* * * if it is a civil cause, [he] shall deposit the costs for appeal as provided in chapter 607; provided, that if in his notice of appeal he signifies his desire for, and demands, a trial by jury, [he shall be required to deposit further costs on appeal].

Ah Ping v. Provisional Government, 9 Haw. 284 (1893)[4] No other jury references in the section can reasonably be construed to refer to criminal appeals. Furthermore, Rule 23, H.R.Cr.P. is applicable on such appeals; and it merely provides for jury trial where required, as we have already seen.

We hold that the "right" of HRS §§ 604-8 and 604-9 and the "requirement" of Rule 23, H.R.Cr.P. refer to the constitutional guarantee of jury trial in "serious" criminal cases, in the absence of a specific statutory right to a jury. This means that the scope of the right remains the same, no matter at what stage of the proceedings it is raised. If defendant has a right to jury trial, he may demand a jury when brought before the magistrate, pursuant to HRS § 604-8, or he may submit to the jurisdiction of the magistrate and appeal any conviction to the circuit court for a trial de novo, demanding his jury trial at that stage. But if defendant has no constitutional right to a jury trial, he does not obtain one merely by virtue of an appeal from a conviction in district court.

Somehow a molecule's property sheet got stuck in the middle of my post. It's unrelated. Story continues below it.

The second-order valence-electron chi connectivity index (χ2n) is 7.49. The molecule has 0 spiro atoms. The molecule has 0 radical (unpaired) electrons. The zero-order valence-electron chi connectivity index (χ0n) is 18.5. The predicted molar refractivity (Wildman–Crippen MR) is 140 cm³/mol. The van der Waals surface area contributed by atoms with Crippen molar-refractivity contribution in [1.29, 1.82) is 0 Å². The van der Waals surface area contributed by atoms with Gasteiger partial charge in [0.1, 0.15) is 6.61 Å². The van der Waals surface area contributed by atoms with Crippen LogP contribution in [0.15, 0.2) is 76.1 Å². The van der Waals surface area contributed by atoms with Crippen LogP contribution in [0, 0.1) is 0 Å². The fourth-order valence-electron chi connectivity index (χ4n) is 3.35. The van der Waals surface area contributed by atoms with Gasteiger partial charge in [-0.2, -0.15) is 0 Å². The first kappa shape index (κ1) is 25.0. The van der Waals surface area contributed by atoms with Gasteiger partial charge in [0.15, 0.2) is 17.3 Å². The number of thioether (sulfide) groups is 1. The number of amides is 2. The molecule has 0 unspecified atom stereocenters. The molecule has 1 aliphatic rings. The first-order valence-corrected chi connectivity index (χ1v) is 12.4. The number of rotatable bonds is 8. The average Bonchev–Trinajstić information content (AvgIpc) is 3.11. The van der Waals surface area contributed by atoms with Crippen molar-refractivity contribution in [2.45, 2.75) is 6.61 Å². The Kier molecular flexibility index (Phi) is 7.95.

If a magistrate has determined an offense to be petty and has therefore refused a defendant's demand for a jury and has exercised jurisdiction, the circuit court on an appeal is not bound by the decision of the magistrate with respect to the defendant's right to jury trial. If the defendant demands a jury on appeal, the circuit court can and should make an independent determination as to whether defendant is entitled to a jury trial under the United States Constitution and the Constitution of the State of Hawaii.